With digital technology making recording and distributing music something of a doddle these days, it is perhaps unsurprising that a number of bands are revisiting analogue techniques in order to grant their music a more organic feel. Apart from the warmer sound that can be achieved with analogue equipment, there’s a psychology at play too that brings the notion of authenticity to the fore.
Leaving that particular minefield to one side (the war twixt authenticity and the new fangled future is already strewn with far too many carcasses), the usage of old analogue mixing desks and close attention to acoustic detail are the key to Pontiak’s latest offering. They proudly proclaim that no distortion pedals were used in the making of Echo Ono, yet this is an album swamped in the giddy highs that only volume and amps pushed to breaking points can provide. It is an impressive feat.
Essentially Echo Ono is an exploration into the past sounds of thundering American Rock, using a super-charged Trans-Am (analogue Flux Capacitor, naturally) piloted by the brothers Carney (Van Carney – vocals/guitar, Jennings Carney – bass/keyboards, and Lain Carney – drums).
Kicking off with Lions Of Least it would be easy to assume that Echo Ono is going to be an homage to Garage Rock. A raucous, barely contained guitar riff tears into life and Pontiak are off and rolling in a blur of amped-up R’n’B that has its roots in the back catalogues of MC5 and The Stooges. Only the brief respite found in a short lived keyboard bridge hints at what follows, but surrounded by a sonic onslaught this ferocious, it seems little more than a lamb to the slaughter.
The North Coast is initially a somewhat calmer affair and finds Van Carney “standing on the North coast looking west”. This line in particular hints at a distinct West Coast influence that begins to seep into the band’s sound as the album progresses. In its initial stages however, there’s no time for sweet diversions, just primal slabs of riffs and rumbling drum workouts. Similarly, any stoner who doesn’t find themselves reaching for the roaches with one hand and tightening their headband with the other when the groove of Left With Lights establishes itself needs to think long and hard about the direction their life is taking.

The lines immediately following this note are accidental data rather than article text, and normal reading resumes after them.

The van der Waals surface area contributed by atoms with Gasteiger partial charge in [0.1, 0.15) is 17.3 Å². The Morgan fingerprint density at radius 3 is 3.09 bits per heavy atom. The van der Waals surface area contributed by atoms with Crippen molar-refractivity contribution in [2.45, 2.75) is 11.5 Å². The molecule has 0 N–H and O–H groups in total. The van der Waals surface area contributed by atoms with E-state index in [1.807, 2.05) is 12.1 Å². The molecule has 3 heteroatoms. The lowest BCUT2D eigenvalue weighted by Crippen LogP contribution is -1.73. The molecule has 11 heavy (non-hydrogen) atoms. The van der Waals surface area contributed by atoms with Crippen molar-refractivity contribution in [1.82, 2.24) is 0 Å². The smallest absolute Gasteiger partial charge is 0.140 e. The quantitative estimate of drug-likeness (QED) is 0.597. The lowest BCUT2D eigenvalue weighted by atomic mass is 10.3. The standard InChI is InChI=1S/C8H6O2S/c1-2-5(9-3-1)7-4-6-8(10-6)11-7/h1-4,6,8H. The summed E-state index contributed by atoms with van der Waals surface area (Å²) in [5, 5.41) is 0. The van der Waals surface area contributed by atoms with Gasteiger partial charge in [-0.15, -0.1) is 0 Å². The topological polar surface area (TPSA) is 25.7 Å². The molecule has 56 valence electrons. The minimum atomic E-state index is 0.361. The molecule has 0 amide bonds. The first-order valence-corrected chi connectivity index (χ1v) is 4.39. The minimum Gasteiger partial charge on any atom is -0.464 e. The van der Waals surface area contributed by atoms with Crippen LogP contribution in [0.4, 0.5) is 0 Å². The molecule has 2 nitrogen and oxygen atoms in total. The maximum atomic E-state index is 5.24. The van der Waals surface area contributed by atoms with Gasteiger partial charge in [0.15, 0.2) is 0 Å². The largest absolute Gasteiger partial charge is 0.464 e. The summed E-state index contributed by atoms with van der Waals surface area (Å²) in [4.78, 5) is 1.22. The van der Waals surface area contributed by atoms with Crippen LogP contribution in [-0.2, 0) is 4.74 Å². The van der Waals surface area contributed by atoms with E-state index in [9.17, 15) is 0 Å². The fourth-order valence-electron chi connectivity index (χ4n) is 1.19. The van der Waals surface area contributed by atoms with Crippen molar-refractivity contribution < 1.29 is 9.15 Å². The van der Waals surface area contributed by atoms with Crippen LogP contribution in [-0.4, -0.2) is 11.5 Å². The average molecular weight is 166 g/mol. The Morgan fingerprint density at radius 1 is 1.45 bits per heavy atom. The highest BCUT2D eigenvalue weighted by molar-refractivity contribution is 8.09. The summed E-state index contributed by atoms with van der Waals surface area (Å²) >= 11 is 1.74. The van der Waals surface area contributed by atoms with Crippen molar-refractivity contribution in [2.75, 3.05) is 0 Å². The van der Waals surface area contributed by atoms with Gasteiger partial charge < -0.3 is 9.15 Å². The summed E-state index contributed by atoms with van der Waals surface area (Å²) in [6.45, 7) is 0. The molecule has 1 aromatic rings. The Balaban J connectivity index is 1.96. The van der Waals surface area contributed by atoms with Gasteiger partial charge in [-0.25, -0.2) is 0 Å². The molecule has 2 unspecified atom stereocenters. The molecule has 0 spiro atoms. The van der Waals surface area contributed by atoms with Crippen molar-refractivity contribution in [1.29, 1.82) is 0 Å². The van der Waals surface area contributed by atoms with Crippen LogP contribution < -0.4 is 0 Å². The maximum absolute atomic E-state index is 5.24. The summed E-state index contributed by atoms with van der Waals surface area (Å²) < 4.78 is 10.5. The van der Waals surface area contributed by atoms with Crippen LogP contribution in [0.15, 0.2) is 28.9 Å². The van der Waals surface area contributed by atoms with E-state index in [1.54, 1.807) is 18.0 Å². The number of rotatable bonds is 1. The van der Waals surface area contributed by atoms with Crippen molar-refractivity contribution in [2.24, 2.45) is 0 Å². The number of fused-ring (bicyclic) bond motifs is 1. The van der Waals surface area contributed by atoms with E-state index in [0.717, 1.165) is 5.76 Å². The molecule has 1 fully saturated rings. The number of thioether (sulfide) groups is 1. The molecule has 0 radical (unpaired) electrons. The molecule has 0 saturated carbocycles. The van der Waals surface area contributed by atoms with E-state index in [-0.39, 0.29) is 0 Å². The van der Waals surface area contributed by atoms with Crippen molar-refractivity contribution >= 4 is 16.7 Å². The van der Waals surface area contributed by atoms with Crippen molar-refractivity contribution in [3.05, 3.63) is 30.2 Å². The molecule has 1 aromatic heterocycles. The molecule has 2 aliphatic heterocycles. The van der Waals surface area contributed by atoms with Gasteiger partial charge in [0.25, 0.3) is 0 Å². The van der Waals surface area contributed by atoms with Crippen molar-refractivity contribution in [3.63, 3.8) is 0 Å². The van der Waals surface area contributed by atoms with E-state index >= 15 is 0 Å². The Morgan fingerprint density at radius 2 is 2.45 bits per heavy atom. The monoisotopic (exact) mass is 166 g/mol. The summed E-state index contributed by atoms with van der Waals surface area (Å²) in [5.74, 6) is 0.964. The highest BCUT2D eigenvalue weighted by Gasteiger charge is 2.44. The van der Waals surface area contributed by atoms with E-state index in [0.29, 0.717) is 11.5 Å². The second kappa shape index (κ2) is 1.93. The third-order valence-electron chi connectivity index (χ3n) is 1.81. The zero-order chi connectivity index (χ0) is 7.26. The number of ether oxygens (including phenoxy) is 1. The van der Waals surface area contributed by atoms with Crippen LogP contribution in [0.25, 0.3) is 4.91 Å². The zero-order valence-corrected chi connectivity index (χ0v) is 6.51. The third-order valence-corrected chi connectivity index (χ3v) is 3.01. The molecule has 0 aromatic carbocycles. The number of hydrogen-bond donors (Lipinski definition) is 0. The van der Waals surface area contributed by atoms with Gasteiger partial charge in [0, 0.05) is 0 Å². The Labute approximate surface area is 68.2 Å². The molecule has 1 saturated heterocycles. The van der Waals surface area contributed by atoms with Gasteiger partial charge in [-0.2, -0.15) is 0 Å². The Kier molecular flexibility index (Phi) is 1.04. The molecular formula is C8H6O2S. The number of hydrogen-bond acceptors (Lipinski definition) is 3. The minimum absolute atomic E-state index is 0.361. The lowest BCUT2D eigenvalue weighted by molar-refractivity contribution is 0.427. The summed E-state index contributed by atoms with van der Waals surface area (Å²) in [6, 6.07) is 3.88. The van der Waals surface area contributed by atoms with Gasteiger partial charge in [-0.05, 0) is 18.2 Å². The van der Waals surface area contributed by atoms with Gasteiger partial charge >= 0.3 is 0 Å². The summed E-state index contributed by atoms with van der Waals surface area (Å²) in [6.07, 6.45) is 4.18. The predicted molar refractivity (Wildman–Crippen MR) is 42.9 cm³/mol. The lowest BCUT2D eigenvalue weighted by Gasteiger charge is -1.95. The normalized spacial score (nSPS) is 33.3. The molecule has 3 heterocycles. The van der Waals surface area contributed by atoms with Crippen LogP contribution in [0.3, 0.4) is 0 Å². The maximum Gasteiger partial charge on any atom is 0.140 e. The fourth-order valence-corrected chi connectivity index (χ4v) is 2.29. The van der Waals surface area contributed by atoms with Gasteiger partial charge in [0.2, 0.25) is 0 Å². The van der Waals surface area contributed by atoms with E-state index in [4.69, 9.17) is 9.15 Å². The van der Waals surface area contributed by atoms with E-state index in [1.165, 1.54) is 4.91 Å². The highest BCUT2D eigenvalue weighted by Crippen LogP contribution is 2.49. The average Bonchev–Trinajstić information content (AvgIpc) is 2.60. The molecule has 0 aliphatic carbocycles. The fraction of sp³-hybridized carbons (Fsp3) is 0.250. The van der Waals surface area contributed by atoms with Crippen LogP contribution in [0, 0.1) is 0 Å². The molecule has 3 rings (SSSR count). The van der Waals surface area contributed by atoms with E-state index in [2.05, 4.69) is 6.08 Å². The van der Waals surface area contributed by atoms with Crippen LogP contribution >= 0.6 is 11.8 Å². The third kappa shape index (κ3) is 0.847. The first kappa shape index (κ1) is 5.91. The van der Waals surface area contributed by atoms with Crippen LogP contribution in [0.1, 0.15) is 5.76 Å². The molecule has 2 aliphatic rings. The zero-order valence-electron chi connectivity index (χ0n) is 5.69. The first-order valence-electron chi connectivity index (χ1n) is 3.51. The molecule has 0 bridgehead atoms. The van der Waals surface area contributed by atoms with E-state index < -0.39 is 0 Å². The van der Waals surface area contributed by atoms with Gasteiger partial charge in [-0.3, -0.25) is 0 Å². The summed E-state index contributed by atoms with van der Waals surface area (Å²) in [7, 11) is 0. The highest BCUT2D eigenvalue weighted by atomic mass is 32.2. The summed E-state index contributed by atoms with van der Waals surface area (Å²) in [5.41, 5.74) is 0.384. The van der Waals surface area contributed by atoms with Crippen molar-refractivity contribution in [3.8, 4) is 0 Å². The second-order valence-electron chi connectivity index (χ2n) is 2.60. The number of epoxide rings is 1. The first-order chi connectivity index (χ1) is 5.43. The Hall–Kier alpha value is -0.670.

The mid-section of the album feels like a diversion through a leafy suburb compared to the ’70s Metal bombast of the opening few blasts. Across The Steppe is propelled by a driving backbeat and guitar chug, but finds time to elaborate with delicate natural guitar lines to soften things up somewhat. The Expanding Sky goes one further and dispatches with the overdrive completely relying on Van Carney’s vocal harmonies and a lilting guitar figure. It’s a laidback moonlit drive along the coast rather than a ramraid at CBGBs. Silver Shadow indulges in a little psychedelic folk rock with its acoustic guitars taking on almost elasticated properties as they try to push back towards noisier territory. Stay Out, What A Sight possesses a similar tone – although it is hazy and laid back, there’s something brutal lurking beneath the gentle resonance of the guitars and those drawled vocals.
With Royal Colours that brutality finally breaks free. It starts life as a psychedelic swirl of feedback and hesitant drumming before bursting into a cacophonous doom laden riff and a squalling guitar solo. It’s like a dam bursting. Or more accurately, it’s like a dam being bombed. From Royal Colours stoner-groove Panoptica positively explodes in a frenzy of drums, screaming guitar noise and pounding bass. Not so much a song as an apparently improvised wall of noise, which eventually flickers and dies as the initial ball of energy is slowly burned through. It is the perfect end to a well crafted album that takes a fascinating journey through the history of American rock music, geography and pharmaceuticals.